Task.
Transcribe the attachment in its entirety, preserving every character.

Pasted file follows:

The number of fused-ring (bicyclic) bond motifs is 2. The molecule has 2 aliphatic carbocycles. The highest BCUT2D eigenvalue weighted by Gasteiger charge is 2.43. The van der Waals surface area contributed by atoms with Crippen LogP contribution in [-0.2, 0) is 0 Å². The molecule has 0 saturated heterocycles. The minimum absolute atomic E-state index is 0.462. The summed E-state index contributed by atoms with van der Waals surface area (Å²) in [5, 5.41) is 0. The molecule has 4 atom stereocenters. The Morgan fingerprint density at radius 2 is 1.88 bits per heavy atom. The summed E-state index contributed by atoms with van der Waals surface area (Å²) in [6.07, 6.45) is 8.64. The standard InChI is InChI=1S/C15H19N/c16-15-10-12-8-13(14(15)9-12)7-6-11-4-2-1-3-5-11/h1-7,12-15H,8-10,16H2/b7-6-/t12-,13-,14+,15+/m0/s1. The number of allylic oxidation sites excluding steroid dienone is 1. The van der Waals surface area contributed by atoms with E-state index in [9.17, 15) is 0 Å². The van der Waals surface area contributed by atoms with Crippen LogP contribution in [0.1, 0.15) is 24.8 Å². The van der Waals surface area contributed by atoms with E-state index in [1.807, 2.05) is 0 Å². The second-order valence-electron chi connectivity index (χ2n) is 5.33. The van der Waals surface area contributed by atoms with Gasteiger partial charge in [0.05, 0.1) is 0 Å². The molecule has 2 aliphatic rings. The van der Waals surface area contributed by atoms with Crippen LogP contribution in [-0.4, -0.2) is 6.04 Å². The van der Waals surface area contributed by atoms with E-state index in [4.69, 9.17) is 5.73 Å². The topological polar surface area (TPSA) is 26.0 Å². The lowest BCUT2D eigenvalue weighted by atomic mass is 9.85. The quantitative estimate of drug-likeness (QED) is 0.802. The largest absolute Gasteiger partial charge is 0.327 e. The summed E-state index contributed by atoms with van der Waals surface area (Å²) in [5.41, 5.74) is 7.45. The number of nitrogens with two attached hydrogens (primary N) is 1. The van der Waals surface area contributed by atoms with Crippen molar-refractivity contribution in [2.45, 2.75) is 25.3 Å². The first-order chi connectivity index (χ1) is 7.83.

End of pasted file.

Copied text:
The number of fused-ring (bicyclic) bond motifs is 2. The molecule has 2 aliphatic carbocycles. The highest BCUT2D eigenvalue weighted by Gasteiger charge is 2.43. The van der Waals surface area contributed by atoms with Crippen LogP contribution in [-0.2, 0) is 0 Å². The molecule has 0 saturated heterocycles. The minimum absolute atomic E-state index is 0.462. The summed E-state index contributed by atoms with van der Waals surface area (Å²) in [5, 5.41) is 0. The molecule has 4 atom stereocenters. The Morgan fingerprint density at radius 2 is 1.88 bits per heavy atom. The summed E-state index contributed by atoms with van der Waals surface area (Å²) in [6.07, 6.45) is 8.64. The standard InChI is InChI=1S/C15H19N/c16-15-10-12-8-13(14(15)9-12)7-6-11-4-2-1-3-5-11/h1-7,12-15H,8-10,16H2/b7-6-/t12-,13-,14+,15+/m0/s1. The number of allylic oxidation sites excluding steroid dienone is 1. The van der Waals surface area contributed by atoms with E-state index in [9.17, 15) is 0 Å². The van der Waals surface area contributed by atoms with Crippen LogP contribution in [0.1, 0.15) is 24.8 Å². The van der Waals surface area contributed by atoms with E-state index in [1.807, 2.05) is 0 Å². The second-order valence-electron chi connectivity index (χ2n) is 5.33. The van der Waals surface area contributed by atoms with Gasteiger partial charge in [0.05, 0.1) is 0 Å². The molecule has 2 aliphatic rings. The van der Waals surface area contributed by atoms with Crippen LogP contribution in [-0.4, -0.2) is 6.04 Å². The van der Waals surface area contributed by atoms with E-state index in [4.69, 9.17) is 5.73 Å². The topological polar surface area (TPSA) is 26.0 Å². The lowest BCUT2D eigenvalue weighted by atomic mass is 9.85. The quantitative estimate of drug-likeness (QED) is 0.802. The largest absolute Gasteiger partial charge is 0.327 e. The summed E-state index contributed by atoms with van der Waals surface area (Å²) in [5.41, 5.74) is 7.45. The number of nitrogens with two attached hydrogens (primary N) is 1. The van der Waals surface area contributed by atoms with Crippen molar-refractivity contribution in [2.45, 2.75) is 25.3 Å². The first-order chi connectivity index (χ1) is 7.83.